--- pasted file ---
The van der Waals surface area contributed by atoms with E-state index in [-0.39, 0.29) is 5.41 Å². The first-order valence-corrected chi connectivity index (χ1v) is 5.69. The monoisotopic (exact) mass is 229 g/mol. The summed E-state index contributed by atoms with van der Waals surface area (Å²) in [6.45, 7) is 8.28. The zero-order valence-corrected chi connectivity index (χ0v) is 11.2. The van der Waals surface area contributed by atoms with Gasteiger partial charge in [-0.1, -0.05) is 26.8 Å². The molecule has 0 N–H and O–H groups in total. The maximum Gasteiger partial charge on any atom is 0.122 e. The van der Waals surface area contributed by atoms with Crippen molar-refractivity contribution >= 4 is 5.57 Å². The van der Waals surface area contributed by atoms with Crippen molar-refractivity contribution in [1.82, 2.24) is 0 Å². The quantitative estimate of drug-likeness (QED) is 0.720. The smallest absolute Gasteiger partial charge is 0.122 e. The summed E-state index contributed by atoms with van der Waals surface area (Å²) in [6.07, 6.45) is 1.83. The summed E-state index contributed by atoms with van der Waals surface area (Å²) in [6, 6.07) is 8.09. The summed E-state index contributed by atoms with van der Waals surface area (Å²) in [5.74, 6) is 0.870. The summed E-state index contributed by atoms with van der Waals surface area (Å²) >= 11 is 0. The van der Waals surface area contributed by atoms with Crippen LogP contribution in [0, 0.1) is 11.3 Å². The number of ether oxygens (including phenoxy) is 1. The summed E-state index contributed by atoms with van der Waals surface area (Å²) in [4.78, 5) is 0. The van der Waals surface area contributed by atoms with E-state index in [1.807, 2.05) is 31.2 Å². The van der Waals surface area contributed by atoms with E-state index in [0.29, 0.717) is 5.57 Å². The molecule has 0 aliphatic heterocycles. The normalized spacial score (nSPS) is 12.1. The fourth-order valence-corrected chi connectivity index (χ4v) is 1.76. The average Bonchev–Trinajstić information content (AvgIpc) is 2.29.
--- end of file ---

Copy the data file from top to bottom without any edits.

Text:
The van der Waals surface area contributed by atoms with E-state index in [-0.39, 0.29) is 5.41 Å². The first-order valence-corrected chi connectivity index (χ1v) is 5.69. The monoisotopic (exact) mass is 229 g/mol. The summed E-state index contributed by atoms with van der Waals surface area (Å²) in [6.45, 7) is 8.28. The zero-order valence-corrected chi connectivity index (χ0v) is 11.2. The van der Waals surface area contributed by atoms with Gasteiger partial charge in [-0.1, -0.05) is 26.8 Å². The molecule has 0 N–H and O–H groups in total. The maximum Gasteiger partial charge on any atom is 0.122 e. The van der Waals surface area contributed by atoms with Crippen molar-refractivity contribution >= 4 is 5.57 Å². The van der Waals surface area contributed by atoms with Crippen molar-refractivity contribution in [1.82, 2.24) is 0 Å². The quantitative estimate of drug-likeness (QED) is 0.720. The smallest absolute Gasteiger partial charge is 0.122 e. The summed E-state index contributed by atoms with van der Waals surface area (Å²) in [6.07, 6.45) is 1.83. The summed E-state index contributed by atoms with van der Waals surface area (Å²) in [6, 6.07) is 8.09. The summed E-state index contributed by atoms with van der Waals surface area (Å²) in [5.74, 6) is 0.870. The summed E-state index contributed by atoms with van der Waals surface area (Å²) >= 11 is 0. The van der Waals surface area contributed by atoms with Crippen LogP contribution in [0, 0.1) is 11.3 Å². The number of ether oxygens (including phenoxy) is 1. The summed E-state index contributed by atoms with van der Waals surface area (Å²) in [4.78, 5) is 0. The van der Waals surface area contributed by atoms with E-state index in [1.807, 2.05) is 31.2 Å². The van der Waals surface area contributed by atoms with E-state index in [0.29, 0.717) is 5.57 Å². The molecule has 0 aliphatic heterocycles. The normalized spacial score (nSPS) is 12.1. The fourth-order valence-corrected chi connectivity index (χ4v) is 1.76. The average Bonchev–Trinajstić information content (AvgIpc) is 2.29.